Custom Car, Motorcycle, Watercraft Appraisals in Lackawanna, NY
If you are like us, you love your car. You have probably spent countless hours and dollars making it everything you have always dreamed of. We, like you, enjoy being around car people, and more importantly cars themselves.
Although car people love to spend time and money on their cars, they all too often forget to properly value their car for insurance purposes. Dollar after dollar goes in, but never gets properly documented so that if a catastrophic event strikes, the real cost of putting the car back together gets paid by the insurance company. As collector car owners ourselves, we understand the importance of our product first hand. Fill out the form on the right to get started on your on-site Lackawanna car appraisal.
Facts about Lackawanna
Lackawanna is a city in Erie County, New York, United States just south of the city of Buffalo in the western part of New York state. The population was 18,141 at the 2010 census. The name derives from the Lackawanna Steel Company. It is part of the Buffalo-Niagara Falls metropolitan area. The city of Lackawanna is in the county's southwestern part and is part of the Southtowns.
Lackawanna was a center of steel manufacture throughout most of the 20th century. In 1899 all the land along the West Seneca shore of Lake Erie was purchased by the Lackawanna Steel Company, based in Scranton, Pennsylvania since its founding. Construction was started in 1900 and the Lackawanna Steel Company relocated to the area in 1902. The plant began operations in 1903. Later, in 1909, the residents of the area voted to split off from West Seneca, forming the city of Lackawanna.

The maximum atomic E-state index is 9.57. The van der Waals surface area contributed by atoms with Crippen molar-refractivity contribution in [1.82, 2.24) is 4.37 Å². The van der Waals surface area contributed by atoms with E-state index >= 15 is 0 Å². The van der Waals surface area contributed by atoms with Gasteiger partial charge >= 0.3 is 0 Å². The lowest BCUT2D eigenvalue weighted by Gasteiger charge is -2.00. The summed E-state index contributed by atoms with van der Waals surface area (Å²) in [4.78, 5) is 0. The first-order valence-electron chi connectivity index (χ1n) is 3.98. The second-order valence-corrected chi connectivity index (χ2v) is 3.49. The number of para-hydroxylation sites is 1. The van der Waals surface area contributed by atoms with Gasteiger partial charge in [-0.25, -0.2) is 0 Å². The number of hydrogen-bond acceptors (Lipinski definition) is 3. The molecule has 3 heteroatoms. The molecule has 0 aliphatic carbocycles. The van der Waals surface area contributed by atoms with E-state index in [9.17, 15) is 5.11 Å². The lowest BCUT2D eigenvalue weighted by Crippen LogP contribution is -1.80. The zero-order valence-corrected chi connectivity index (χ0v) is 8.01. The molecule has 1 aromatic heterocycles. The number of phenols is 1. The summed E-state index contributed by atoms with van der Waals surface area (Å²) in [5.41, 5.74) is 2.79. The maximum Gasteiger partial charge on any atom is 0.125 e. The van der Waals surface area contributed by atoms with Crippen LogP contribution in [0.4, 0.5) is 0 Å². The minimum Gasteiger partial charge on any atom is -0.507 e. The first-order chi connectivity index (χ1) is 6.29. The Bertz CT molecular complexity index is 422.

In 1922 the Lackawanna Steel Company was acquired by the Bethlehem Steel Company. With the 20th-century growth of the Bethlehem Steel plant, at one time the largest in the world, came the continued growth of the city and its institutions. At its peak the plant employed 20,000 people. It attracted immigrants from many lands to settle here and make their homes. Due to industrial restructuring in the latter half of the 20th century, the steel plant declined in business and eventually closed in 1983, following massive job layoffs.
In the 21st century, efforts have been made to develop the former steel plant brownfields to other uses. The site has a diversity of tenants, some occupying buildings remaining from the former steel plant and a few in newer buildings.